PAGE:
Motor Machinist’s Mate First Class Cornelius DeJong, Jr. joined the Navy on September 13, 1943 in Salt Lake City. After training, he was assigned to the USS Barrow (APA-61), an attack transport that was the flagship for the 5th Amphibious Group under RADM Jerauld Wright.
At sea, he worked as an engine room mechanic with a reputation for innovation. He converted a fuel bunker into a freshwater tank providing “the best showers in the Pacific” for his shipmates, he modified a jeep to do 70 mph, but it was confiscated by the base commander because it was outrunning the MPs. During invasions, he was the mechanic on a landing craft, which had a crew of two who stood at opposite sides of the stern of the boat, with little armor protection.
During the Iwo Jima invasion, DeJong made five round trips to the beach to land 50 Marines and Seabees per mission and to evacuate the wounded. The beach was so crowded with damaged landing craft that he and his shipmates had to circle offshore until derelict vessels could be towed off the beach and scuttled. On his second trip to the beach, he said “On the way in, the ocean was blue, on the way back it was red.” In the evenings, the USS Barrow and other ships would head farther out to conduct 40-50 burials at sea and then returned in the mornings to continue the assault. This was the only way to maintain space aboard ships for the many wounded.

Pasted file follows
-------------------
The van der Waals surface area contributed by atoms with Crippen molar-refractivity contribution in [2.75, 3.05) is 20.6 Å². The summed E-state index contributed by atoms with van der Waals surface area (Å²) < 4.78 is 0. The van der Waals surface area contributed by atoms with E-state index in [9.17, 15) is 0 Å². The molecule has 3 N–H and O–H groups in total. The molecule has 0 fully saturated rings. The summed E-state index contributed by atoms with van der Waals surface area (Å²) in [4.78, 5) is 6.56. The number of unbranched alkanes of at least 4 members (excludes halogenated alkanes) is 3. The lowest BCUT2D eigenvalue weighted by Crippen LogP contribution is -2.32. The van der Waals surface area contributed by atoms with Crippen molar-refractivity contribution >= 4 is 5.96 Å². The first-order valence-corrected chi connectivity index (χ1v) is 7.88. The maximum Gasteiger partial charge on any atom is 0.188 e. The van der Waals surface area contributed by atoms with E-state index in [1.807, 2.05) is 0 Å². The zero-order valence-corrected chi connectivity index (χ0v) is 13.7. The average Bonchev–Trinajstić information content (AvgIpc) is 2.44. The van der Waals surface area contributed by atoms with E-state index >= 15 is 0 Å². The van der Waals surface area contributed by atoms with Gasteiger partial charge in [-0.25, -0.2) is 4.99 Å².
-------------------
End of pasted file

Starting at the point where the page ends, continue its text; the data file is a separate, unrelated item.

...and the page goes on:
After Iwo Jima, DeJong participated in the invasion of Okinawa, where the USS Barrow was part of diversionary landings. The land crafts made runs at the beach, stopping short of landing and returning to sea. This caused the Japanese to move troops away from the real landing site, contributing to landings being unopposed.
The steadfastness and sacrifice of sailors like DeJong and his shipmates are one of the main reasons the United States was victorious in the Pacific. After the war, DeJong and the crew of the USS Barrow participated in the rebuilding of the Marshall Islands and nuclear testing at Bikini Atoll. The USS Barrow was one of the test ships sunk in the first nuclear blast at Bikini.
Back home in Salt Lake City, DeJong was drove race cars, built his own cars, and still works in his garage machine shop today at 91 years old.